A new narrative

The malicious and intentional spreading of an offensive, anti-Muslim video. The murder of an American ambassador. Protests around the world. Hate crimes against mosques in the U.S.

All of these events seem to further solidify the already-entrenched narrative about Muslim-Christian relations—that Muslims and Christians are in a “clash of civilizations,” fundamentally at odds, and hell-bent on the destruction of the other. The images we see on CNN, and the headlines we read in the morning paper, point to an inherent battle between the world’s two largest religious groups.

But another, more subtle, yet more powerful, narrative exists. One I’ve tried to share often on my blog. I was reminded of it again tonight, first at a banquet celebrating the Islamic holiday of Eid al-Fitr (which was last month) and second at Catholic Mass.

The banquet, hosted by the university’s president and attended by diverse leaders on campus, began with the maghrib, or sunset, prayer. As the Muslims lined up in their rows, and rabbis, Jesuits, and other non-Muslims bowed their heads in reverence, I looked over to find one of Georgetown’s Franciscan priests in the prayer line with the other Muslims, bending and placing his head on the floor. I was so moved by the message that this Franciscan’s participation sent—that his belief in God, and his vocation as a priest, doesn’t preclude him from worshipping with those who are different. It actually calls for it.

At the end of the prayer, the university imam spoke to the congregation about the meaning of the Arabic word for prayer, salah, which literally means, “reaching out and connecting.” He discussed the importance of reaching out not only to God, but also to those around us.

This “reaching out” continued through dinner, as we met new people and shared stories. I was lucky enough to sit next to Georgetown’s first Jewish chaplain, a rabbi who retired a few years back. He told me of his time working in the civil rights and anti-Vietnam war movements; how he was a Freedom Rider and met Martin Luther King and Malcolm X; and that he studied under Abraham Joshua Heschel, who famously said of the March on Washington: “I felt like my feet were praying.” I was not only amazed at the compassionate action of this man, but also by the fact that our conversation quickly transitioned into a discussion about how we miss cheap falafel in the Middle East.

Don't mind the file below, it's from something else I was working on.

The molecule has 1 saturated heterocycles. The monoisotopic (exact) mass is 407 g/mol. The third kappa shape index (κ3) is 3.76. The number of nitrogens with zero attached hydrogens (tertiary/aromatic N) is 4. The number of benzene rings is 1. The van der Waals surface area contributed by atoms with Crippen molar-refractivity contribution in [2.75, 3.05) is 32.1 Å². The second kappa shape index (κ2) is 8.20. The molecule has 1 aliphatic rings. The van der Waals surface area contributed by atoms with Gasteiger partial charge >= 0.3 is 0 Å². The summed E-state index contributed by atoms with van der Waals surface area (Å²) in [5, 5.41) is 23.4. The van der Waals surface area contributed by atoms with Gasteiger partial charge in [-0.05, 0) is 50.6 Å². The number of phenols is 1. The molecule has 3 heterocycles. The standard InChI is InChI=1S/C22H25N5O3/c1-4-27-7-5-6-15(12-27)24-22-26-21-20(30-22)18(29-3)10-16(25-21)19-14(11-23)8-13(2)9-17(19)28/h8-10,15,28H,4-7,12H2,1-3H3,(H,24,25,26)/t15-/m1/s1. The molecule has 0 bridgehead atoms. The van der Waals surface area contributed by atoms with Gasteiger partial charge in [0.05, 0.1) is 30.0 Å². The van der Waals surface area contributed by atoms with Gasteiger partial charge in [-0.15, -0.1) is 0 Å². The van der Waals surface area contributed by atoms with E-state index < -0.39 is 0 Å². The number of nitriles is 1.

He also spoke to me about his concern for the declining numbers of Jesuits. He began rattling off statistics about how many Jesuits were in the Maryland province when he began at Georgetown in the sixties, compared to today. As he finished his shpeal, I realized that I wasn’t talking to a Jesuit concerned about this decline, but a rabbi. He cares about Catholic clergy just as much as those in his own tradition.

After mingling with Muslim friends I hadn’t seen since before I went abroad, I went to Mass, where the reading from Paul’s letter to the Corinthians stressed that we are all parts of Christ’s one body. In the homily, the priest discussed the intersection of diversity, complementarity, and dependence—that in our diversity we complement one another, and more importantly help one another when we are in need.

I couldn’t help but think of the following passage from the Qur’an, which Georgetown’s president had read shortly before at the banquet:

“If God had willed, He would have made you one religious community, but [He intended] to test you in what He has given you; so race one another in good deeds.” Just as in Paul’s letter, the Qur’an speaks of God’s desire for diversity, complementary, and dependence.

And I thought of the sweetest thing that a Muslim friend said to me as we left the dinner—how he and others had missed me, and how a hole had been left, when I was abroad. I was struck by the kindness of his words, but also the greater truth that they held.

A truth that must become the new narrative about interreligious relations: that without one of us, there is a gaping hole. When one part of the body is missing—whether it be the rabbi, the Catholic girl, or the Muslim boy—we cannot move or act. We cannot “pray with our feet” and race together in the game of doing good works on our common planet.

At a loss

When I arrived back to my apartment late on Tuesday night, the eleventh anniversary of September 11, 2001, I opened my laptop to find a burning, bright orange image of a man stoking fire and a New York Times headline reading, “Anger Over a Film Fuels Anti-American Attacks in Libya and Egypt.”

As I read on about the violent demonstrations in Cairo and in Benghazi, and as I watched the offensive, bigoted video that apparently sparked these riots, my stomach began to drop.

I was at a loss for words, didn’t know what to say or even think.